Bans, regulation, and political paranoia

BY Hoot editorial| IN Law and Policy | 11/11/2013
What does the voter need more: opinion polls, or more ground reporting on what a party's performance is? One would imagine the latter.
A HOOT editorial on the regulatory moves to watch out for. Pix: Minister Tewari

There are at this point a number of regulatory irons in the fire. The Election Commission is experimenting with  a ban on opinion polls. Starting from today until December 4 when Delhi votes,  It has banned the publication and dissemination of exit polls of any kind in the five poll bound states. In doing so it has endeared itself to the Congress Party which is irked by the trends recent polls have indicated. And also  in one fell swoop  deprived TV news channels and newspapers which  often commission these in tandem, of a whole series of newsy talking points over the next three weeks.  

This is hardly  the first time opinion polls and exit poll bans have been considered, there have been exit  poll  restrictions earlier.    They are thought to influence the undecided voter though there is no evidence one way or another. Who loses most from an opinion poll being disallowed?  Mainly the media house that commissions them and books  advertising  on the shows on which they will be aired. What does the voter need more:  opinion polls, or  more ground reporting on what a party’s performance is? One  would imagine the latter. Particularly in an election season like this one where personality hyping is replacing systematic coverage of performance and poll promises.  What helps the voter more than an opinion poll (which fills a lot of air time) is a comparative data picture of where each of the contesting parties stands on a particular issue. How many of these exercises have we  seen in newspapers and on TV channels? 

The EC also wants to regulate social media in the run up to the coming elections and has laid down guidelines accordingly. These require political parties to account for payments made to internet companies and social media websites for posting advertisements, expenditure on making and development of creative content, and operational expenditure on salaries and wages paid to staff hired for maintaining social media accounts of parties and candidates. The model code of conduct  is expected to  apply to content being posted on the Internet, including social media websites, by the candidates and political parties.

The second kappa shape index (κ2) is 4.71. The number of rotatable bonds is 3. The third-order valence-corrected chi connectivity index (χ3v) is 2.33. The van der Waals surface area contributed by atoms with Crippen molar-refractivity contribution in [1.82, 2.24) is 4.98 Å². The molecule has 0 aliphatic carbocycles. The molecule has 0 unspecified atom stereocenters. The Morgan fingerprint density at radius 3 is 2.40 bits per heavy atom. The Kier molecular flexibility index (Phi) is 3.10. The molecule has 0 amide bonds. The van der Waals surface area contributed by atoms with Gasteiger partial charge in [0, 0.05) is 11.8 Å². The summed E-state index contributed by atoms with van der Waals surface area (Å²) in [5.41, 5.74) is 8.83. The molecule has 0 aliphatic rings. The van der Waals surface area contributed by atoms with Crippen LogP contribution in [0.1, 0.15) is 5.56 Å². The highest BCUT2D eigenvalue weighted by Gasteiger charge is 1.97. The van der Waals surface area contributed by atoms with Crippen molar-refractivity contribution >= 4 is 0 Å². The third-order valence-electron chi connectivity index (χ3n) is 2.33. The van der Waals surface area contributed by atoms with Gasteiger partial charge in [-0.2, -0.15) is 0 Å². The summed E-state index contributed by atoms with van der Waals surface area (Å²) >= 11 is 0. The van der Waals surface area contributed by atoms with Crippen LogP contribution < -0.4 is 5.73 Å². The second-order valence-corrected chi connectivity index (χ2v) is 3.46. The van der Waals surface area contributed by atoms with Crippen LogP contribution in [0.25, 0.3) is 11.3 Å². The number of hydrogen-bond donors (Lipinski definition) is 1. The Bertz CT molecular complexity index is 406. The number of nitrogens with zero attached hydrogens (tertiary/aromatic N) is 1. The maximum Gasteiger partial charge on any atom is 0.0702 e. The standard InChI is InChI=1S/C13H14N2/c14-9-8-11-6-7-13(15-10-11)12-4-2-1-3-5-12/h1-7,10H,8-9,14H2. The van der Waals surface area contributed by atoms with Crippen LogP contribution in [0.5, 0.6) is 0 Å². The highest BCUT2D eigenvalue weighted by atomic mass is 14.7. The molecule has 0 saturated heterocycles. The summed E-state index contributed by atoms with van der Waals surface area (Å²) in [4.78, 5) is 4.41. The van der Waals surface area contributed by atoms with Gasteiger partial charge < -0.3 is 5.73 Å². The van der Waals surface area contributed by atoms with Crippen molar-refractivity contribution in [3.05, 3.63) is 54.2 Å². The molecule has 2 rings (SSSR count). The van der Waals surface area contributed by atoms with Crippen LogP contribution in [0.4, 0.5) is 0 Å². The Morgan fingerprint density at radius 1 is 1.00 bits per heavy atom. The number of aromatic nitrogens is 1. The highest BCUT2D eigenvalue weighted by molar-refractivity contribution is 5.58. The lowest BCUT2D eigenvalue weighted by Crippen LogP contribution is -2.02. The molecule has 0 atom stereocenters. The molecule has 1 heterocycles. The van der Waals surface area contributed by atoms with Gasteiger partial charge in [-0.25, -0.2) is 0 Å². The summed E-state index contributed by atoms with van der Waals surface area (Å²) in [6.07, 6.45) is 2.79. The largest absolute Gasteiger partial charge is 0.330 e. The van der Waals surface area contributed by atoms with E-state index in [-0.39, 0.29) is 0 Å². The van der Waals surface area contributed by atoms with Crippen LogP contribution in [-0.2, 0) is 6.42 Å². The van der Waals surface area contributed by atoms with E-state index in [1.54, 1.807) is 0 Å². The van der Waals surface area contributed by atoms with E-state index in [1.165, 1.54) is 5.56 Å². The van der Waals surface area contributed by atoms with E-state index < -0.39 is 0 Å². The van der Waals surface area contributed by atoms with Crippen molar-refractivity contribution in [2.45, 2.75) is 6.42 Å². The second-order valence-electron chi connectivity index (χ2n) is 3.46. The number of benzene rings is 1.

Just last weekend Aakar Patel in Mint Lounge described how Narendra Modi is winning the social media war, a one-sided one which Rahul Gandhi for instance has not even tried to join. The relevant bit in this column  describes the army of 2000 people the Modi camp is deploying to wage a social media war for him. When does the EC propose to act on something like this?  And in light of this and the fact that newspapers have taken to publishing comparative graphs of how the leading poll personalities are faring on social media in terms of positive and negative mentions, the idea of regulating social media use seems to make sense. If those 2000 cyber warriors are paid volunteers they need to count in Mr Modi’s campaign spend. And be recognised as paid opinion.

The third regulatory move has been the draft drawn up by the government of a revised bill which seeks to amend the Press and Registration of Books Act of 1867 which governs registration  of newspapers, among other things.  It is notable for its effort to tackle paid news, which it does by offering a very cursory definition of it, and then a sweeping process of suspension and revocation of registration if a publication is found guilt  by a prescribed body, of carrying paid news.